You’ve seen their mugshots: A Nigerian charged with trying to blow up a plane on Christmas Day; five young American Muslims detained in Pakistan, apparently desperately seeking jihad.
You’ve heard they went online in search of radical imams ready to recruit every Muslim within a foot of an Internet connection.
I bet you haven’t heard of these mugshots: Iranian men in chadors and headscarves.
As part of the “Men in Headscarves” campaign, Iranian men have been posting pictures of themselves wearing the head and body coverings the Iranian regime imposes on women. Their pictures have spread on Facebook and YouTube in support of Iranian student activist Majid Tavakoli.
Authorities arrested Tavakoli in December after he called for more democracy and urged students to reject “tyranny.” The next day, government newspapers published pictures of Tavakoli dressed in a chador and claimed he had tried to escape arrest disguised as a woman.
Yes, violent radical groups such as al-Qaida and others have used the Internet to their advantage. That is not new.
But what is new is how young Muslims around the world have been using the Internet to challenge authority. Their exciting work is overshadowed by news of angry, young Muslims online.
Do you know of the Egyptian blogger who helped convict police officers for the sodomy of a bus driver by posting footage of the crime on YouTube? How about the female Saudi blogger who challenges her country’s restrictions on women (she is married to a former officer of the morality police, who often enforce those restrictions).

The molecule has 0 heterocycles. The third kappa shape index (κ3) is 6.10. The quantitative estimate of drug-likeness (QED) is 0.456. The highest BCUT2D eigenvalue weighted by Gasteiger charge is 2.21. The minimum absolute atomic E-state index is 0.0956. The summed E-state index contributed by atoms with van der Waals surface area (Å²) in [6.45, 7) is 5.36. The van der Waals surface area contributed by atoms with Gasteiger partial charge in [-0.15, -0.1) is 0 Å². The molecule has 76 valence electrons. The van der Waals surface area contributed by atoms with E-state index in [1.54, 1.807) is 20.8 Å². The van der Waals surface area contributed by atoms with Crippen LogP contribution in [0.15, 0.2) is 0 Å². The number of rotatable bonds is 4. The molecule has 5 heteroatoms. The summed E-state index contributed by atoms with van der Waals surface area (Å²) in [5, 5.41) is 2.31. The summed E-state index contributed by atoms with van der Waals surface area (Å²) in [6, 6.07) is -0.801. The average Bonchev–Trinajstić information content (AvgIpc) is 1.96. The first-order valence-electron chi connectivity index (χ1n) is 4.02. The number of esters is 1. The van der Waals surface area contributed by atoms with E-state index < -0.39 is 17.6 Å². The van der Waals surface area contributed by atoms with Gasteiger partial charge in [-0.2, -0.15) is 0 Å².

Pick up Gary Bunt’s iMuslims: Rewiring the House of Islam and learn that for every online al-Qaida recruiter there are thousands more Muslims reforming Islam online. Interpretations and commentaries on the Qur’an fill the Internet and recreate the vibrant intellectual atmosphere that many Muslims lament we’d long ago lost.
I see it every day on Facebook, where I have almost 5,000 friends. We argue over everything from polygamy and burqas, to being gay and Muslim. You rarely see such diverse opinions in news reports on Muslims.
Twitter is just as vibrant. An American Muslim I follow summed up the sentiments of many towards those five young American Muslims: “I say we welcome these kids home from Pakistan with a swift kick in the ass. Who’s with me?”
The Internet deals a blow to radical groups by giving anyone online the chance to answer back. For every Umar Farouk Abdulmutallab, there are dozens of Iranian men taunting the regime that runs the Islamic Republic of Iran.